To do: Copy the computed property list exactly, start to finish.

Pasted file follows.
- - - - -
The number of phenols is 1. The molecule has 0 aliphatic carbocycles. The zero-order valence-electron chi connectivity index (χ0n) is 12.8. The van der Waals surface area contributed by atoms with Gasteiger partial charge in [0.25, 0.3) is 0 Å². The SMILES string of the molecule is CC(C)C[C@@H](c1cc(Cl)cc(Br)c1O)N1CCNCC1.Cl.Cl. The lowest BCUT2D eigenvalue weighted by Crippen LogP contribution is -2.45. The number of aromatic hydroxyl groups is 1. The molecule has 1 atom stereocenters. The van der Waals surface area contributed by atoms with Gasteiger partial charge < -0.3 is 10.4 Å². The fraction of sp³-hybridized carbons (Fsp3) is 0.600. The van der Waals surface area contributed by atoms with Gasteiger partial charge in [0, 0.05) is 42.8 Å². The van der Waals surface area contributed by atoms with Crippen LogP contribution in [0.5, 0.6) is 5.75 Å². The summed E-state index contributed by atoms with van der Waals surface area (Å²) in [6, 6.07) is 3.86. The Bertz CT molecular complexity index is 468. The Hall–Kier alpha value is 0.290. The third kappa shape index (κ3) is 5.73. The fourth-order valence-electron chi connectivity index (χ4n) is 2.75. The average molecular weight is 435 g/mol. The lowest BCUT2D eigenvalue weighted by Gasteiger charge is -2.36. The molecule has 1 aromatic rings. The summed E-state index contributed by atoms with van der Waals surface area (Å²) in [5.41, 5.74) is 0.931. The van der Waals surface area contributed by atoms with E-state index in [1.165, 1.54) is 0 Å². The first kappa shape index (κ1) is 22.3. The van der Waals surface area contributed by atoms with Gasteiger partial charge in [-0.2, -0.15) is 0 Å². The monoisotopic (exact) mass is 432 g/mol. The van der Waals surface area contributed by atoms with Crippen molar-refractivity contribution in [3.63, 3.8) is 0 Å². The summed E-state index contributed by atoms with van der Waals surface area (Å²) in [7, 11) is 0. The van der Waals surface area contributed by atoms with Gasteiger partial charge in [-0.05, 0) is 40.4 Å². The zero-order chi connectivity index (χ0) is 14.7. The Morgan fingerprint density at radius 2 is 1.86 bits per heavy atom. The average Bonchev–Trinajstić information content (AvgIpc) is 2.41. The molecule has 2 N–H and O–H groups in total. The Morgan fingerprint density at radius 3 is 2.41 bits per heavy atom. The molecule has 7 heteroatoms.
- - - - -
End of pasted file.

The number of phenols is 1. The molecule has 0 aliphatic carbocycles. The zero-order valence-electron chi connectivity index (χ0n) is 12.8. The van der Waals surface area contributed by atoms with Gasteiger partial charge in [0.25, 0.3) is 0 Å². The SMILES string of the molecule is CC(C)C[C@@H](c1cc(Cl)cc(Br)c1O)N1CCNCC1.Cl.Cl. The lowest BCUT2D eigenvalue weighted by Crippen LogP contribution is -2.45. The number of aromatic hydroxyl groups is 1. The molecule has 1 atom stereocenters. The van der Waals surface area contributed by atoms with Gasteiger partial charge < -0.3 is 10.4 Å². The fraction of sp³-hybridized carbons (Fsp3) is 0.600. The van der Waals surface area contributed by atoms with Gasteiger partial charge in [0, 0.05) is 42.8 Å². The van der Waals surface area contributed by atoms with Crippen LogP contribution in [0.5, 0.6) is 5.75 Å². The summed E-state index contributed by atoms with van der Waals surface area (Å²) in [6, 6.07) is 3.86. The Bertz CT molecular complexity index is 468. The Hall–Kier alpha value is 0.290. The third kappa shape index (κ3) is 5.73. The fourth-order valence-electron chi connectivity index (χ4n) is 2.75. The average molecular weight is 435 g/mol. The lowest BCUT2D eigenvalue weighted by Gasteiger charge is -2.36. The molecule has 1 aromatic rings. The summed E-state index contributed by atoms with van der Waals surface area (Å²) in [5.41, 5.74) is 0.931. The van der Waals surface area contributed by atoms with E-state index in [1.165, 1.54) is 0 Å². The first kappa shape index (κ1) is 22.3. The van der Waals surface area contributed by atoms with Gasteiger partial charge in [-0.2, -0.15) is 0 Å². The monoisotopic (exact) mass is 432 g/mol. The van der Waals surface area contributed by atoms with Crippen molar-refractivity contribution in [3.63, 3.8) is 0 Å². The summed E-state index contributed by atoms with van der Waals surface area (Å²) in [7, 11) is 0. The van der Waals surface area contributed by atoms with Gasteiger partial charge in [-0.05, 0) is 40.4 Å². The zero-order chi connectivity index (χ0) is 14.7. The Morgan fingerprint density at radius 2 is 1.86 bits per heavy atom. The average Bonchev–Trinajstić information content (AvgIpc) is 2.41. The molecule has 2 N–H and O–H groups in total. The Morgan fingerprint density at radius 3 is 2.41 bits per heavy atom. The molecule has 7 heteroatoms.